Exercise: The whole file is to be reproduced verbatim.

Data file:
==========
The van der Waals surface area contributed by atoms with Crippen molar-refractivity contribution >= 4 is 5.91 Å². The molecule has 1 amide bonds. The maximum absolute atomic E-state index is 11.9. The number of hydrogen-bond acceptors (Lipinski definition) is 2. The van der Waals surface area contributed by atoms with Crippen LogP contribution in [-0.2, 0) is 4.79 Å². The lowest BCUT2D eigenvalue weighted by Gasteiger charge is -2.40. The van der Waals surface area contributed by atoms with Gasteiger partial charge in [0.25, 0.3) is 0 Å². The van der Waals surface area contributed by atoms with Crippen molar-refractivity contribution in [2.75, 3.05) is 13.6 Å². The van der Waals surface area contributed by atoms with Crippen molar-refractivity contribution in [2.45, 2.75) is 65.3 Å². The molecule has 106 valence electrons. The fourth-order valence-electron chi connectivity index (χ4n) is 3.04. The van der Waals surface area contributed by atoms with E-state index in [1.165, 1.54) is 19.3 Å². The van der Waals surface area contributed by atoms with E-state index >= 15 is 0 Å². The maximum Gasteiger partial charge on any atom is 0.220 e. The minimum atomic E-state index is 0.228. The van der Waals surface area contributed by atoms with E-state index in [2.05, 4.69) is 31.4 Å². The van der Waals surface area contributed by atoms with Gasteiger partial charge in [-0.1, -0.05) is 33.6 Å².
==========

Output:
The van der Waals surface area contributed by atoms with Crippen molar-refractivity contribution >= 4 is 5.91 Å². The molecule has 1 amide bonds. The maximum absolute atomic E-state index is 11.9. The number of hydrogen-bond acceptors (Lipinski definition) is 2. The van der Waals surface area contributed by atoms with Crippen LogP contribution in [-0.2, 0) is 4.79 Å². The lowest BCUT2D eigenvalue weighted by Gasteiger charge is -2.40. The van der Waals surface area contributed by atoms with Gasteiger partial charge in [0.25, 0.3) is 0 Å². The van der Waals surface area contributed by atoms with Crippen molar-refractivity contribution in [2.75, 3.05) is 13.6 Å². The van der Waals surface area contributed by atoms with Crippen molar-refractivity contribution in [2.45, 2.75) is 65.3 Å². The molecule has 106 valence electrons. The fourth-order valence-electron chi connectivity index (χ4n) is 3.04. The van der Waals surface area contributed by atoms with E-state index in [1.165, 1.54) is 19.3 Å². The van der Waals surface area contributed by atoms with E-state index >= 15 is 0 Å². The maximum Gasteiger partial charge on any atom is 0.220 e. The minimum atomic E-state index is 0.228. The van der Waals surface area contributed by atoms with E-state index in [2.05, 4.69) is 31.4 Å². The van der Waals surface area contributed by atoms with Gasteiger partial charge in [-0.1, -0.05) is 33.6 Å².